Last April, Bullet journalist Lizzie Morelli covered a show for the highly successful jam band Spafford. In the review, she called Spafford “special” and announced them as the “future of jam music.” That wasn’t the first time I had heard claims of approval towards Spafford; within the ever-evolving jam genre, everyone’s a critic. It's refreshing to discover a jam band that melts your face off. Not everyone may agree with, but if a band is able to acquire a dedicated fan base, a jam band’s exposure, then their longevity and success could start making giant strides. Spafford is the hot new band on the block and their strides have been tremendous.
In retrospect, 2017 was the stepping-out party for the jam quartet’s members, including Brian Moss (Guitar/Vocals), Cameron Laforest (Drums/Vocals), Jordan Fairless (Bass/Vocals), and Red Johnson (Keys/Vocals). After starting the year touring with fellow jam band juggernaut Umphrey’s McGee, Spafford continued the momentum and played at some huge festivals like Electric Forest, Summer Camp, Peach Fest, Suwanee Hulaween and Dominican Holidaze, just to name a few. If you include their performances from countless venues across the states, then Spafford really was everywhere in 2017. My exposure to them was somewhat limited, but I caught what I could from the Saturday set during Hulaween - though I ended up missing at least half of it. Needless to say, I had a blast that night, but time seemed to pass by in a blur and I never absorbed the band the way I had intended to.
I was very surprised to learn Spafford saved their Atlanta debut for this past Saturday. With all the excitement surrounding them, I thought they would have made their way to Georgia’s capital by this point and figured I had just missed the opportunity. This explains why the show at Atlanta’s own Terminal West had been sold out for weeks. Fans all across the south had been scrounging to find tickets on the resale market. Resale ticket costs for the show ended up being four to five times higher than their original admission price.
I had the opportunity to sit down with Spafford prior to the show to discuss everything from overcoming hardships to the odd things hippies do during their shows. I tried fishing for hints towards what they have in store for Atlanta’s Sweetwater 420 Fest this upcoming April and Johnson commented that “[they] are lucky if [they] get the setlist done half an hour before the stage goes dark.” You can listen to the full interview at the bottom of this page.
When the stage did go dark at Terminal West and Spafford hit the stage, the crowd erupted in cheers. Terminal West was packed shoulder to shoulder, everyone seemingly anxious to witness something special. Spafford started the night with a bang, covering The Who’s 1982 hit “Eminence Front." What really stuck out to me was Johnson and Fairless’ singing. Spafford’s improvisational jams seem to be front and center of people’s minds, but I was transfixed by the band's ability to produce a group of pleasant vocals. The band continued to play fan favorites like “The Remedy," “Palisades,” “Weasel” and my personal favorite, “The Reprise.”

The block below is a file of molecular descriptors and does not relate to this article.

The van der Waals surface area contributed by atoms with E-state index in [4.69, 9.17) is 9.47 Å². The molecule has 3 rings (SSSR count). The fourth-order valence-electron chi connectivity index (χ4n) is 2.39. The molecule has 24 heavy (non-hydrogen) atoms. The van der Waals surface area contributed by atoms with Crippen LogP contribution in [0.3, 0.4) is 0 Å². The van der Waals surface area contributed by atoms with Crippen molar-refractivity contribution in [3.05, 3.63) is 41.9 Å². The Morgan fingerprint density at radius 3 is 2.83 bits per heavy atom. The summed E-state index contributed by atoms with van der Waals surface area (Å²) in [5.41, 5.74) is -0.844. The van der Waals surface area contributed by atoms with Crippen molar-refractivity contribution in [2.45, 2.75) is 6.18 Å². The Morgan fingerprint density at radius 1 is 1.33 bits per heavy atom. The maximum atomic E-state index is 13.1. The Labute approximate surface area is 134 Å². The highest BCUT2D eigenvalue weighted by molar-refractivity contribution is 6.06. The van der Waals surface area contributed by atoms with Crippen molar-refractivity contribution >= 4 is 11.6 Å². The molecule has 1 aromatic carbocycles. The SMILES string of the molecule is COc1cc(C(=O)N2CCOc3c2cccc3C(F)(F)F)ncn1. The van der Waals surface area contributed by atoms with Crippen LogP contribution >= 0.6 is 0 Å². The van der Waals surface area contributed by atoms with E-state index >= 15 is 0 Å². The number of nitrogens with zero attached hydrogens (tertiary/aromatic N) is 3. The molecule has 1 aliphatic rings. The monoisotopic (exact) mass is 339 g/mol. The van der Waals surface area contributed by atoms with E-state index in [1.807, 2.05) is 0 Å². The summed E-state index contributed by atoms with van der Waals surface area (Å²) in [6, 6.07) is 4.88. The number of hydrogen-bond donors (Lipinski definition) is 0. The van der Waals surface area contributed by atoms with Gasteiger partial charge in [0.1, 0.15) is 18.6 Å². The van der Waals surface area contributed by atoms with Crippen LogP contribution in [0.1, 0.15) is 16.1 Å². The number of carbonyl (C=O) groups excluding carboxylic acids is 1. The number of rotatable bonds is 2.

There was plenty of funky bass lines from Fairless to keep the crowd moving and Moss’ guitar added some bright bouts of creativity - some of the brightest I've seen. Moss has found a way to build on every sound each member produces and then unleashes a guitar solo that puts you on your ass. Laforest kept the beats grooving on drums, suggesting he has established a way to mesh with the band since his breakout at Summer Camp. You can tell these guys love what they do, and have found a sound that is their own. At one point in the show, I heard an audience member claim Johnson’s keys "sent his mind to another place."
It’s hard to imagine Spafford has been around nine years, considering a large chunk of fans has only discovered them in the past year or two. They seem to have found a way to break through into the public eye and build a foundation their fans can follow for years to come. When I look back at some of the acclaims Spafford has received, all I can do is shake my head in agreement. I’m excited to see where the band take this wild ride of theirs. They have earned my respect and adoration and hopefully will bring back their resonating sound to those that missed them this upcoming April at Sweetwater 420 Fest.
Set I: "Eminence Front," "The Remedy," "Lovesick Melody" > "Soil," "Slip And Squander," "Mind’s Unchained," "Leave The Light On"
Set II: "Leave The Light On," "Beautiful Day," "America" > "Palisades" > "Weasel" > "The Reprise," "Six Underground" > "The Postma"
Encore: "So Into You," "Ain’t That Wrong"
Photos by Carlie Adair for Bullet Music